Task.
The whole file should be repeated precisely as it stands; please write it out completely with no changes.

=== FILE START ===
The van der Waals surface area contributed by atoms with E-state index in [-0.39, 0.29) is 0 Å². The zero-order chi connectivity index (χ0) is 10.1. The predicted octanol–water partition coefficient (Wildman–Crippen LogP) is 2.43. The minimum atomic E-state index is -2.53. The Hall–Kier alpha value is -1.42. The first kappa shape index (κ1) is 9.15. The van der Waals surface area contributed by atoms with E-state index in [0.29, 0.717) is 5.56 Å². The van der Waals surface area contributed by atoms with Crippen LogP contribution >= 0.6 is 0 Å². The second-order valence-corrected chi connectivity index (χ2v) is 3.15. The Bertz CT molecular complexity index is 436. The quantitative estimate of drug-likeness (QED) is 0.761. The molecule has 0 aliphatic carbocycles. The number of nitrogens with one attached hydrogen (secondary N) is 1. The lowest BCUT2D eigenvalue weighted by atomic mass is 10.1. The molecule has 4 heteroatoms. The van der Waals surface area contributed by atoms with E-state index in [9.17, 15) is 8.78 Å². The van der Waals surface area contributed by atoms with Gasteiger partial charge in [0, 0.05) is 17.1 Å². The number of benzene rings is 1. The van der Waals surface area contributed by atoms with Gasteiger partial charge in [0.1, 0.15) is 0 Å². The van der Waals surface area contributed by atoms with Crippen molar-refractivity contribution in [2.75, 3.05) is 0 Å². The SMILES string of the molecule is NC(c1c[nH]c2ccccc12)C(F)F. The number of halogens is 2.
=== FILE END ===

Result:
The van der Waals surface area contributed by atoms with E-state index in [-0.39, 0.29) is 0 Å². The zero-order chi connectivity index (χ0) is 10.1. The predicted octanol–water partition coefficient (Wildman–Crippen LogP) is 2.43. The minimum atomic E-state index is -2.53. The Hall–Kier alpha value is -1.42. The first kappa shape index (κ1) is 9.15. The van der Waals surface area contributed by atoms with E-state index in [0.29, 0.717) is 5.56 Å². The van der Waals surface area contributed by atoms with Crippen LogP contribution >= 0.6 is 0 Å². The second-order valence-corrected chi connectivity index (χ2v) is 3.15. The Bertz CT molecular complexity index is 436. The quantitative estimate of drug-likeness (QED) is 0.761. The molecule has 0 aliphatic carbocycles. The number of nitrogens with one attached hydrogen (secondary N) is 1. The lowest BCUT2D eigenvalue weighted by atomic mass is 10.1. The molecule has 4 heteroatoms. The van der Waals surface area contributed by atoms with E-state index in [9.17, 15) is 8.78 Å². The van der Waals surface area contributed by atoms with Gasteiger partial charge in [0, 0.05) is 17.1 Å². The number of benzene rings is 1. The van der Waals surface area contributed by atoms with Gasteiger partial charge in [0.1, 0.15) is 0 Å². The van der Waals surface area contributed by atoms with Crippen molar-refractivity contribution in [2.75, 3.05) is 0 Å². The SMILES string of the molecule is NC(c1c[nH]c2ccccc12)C(F)F. The number of halogens is 2.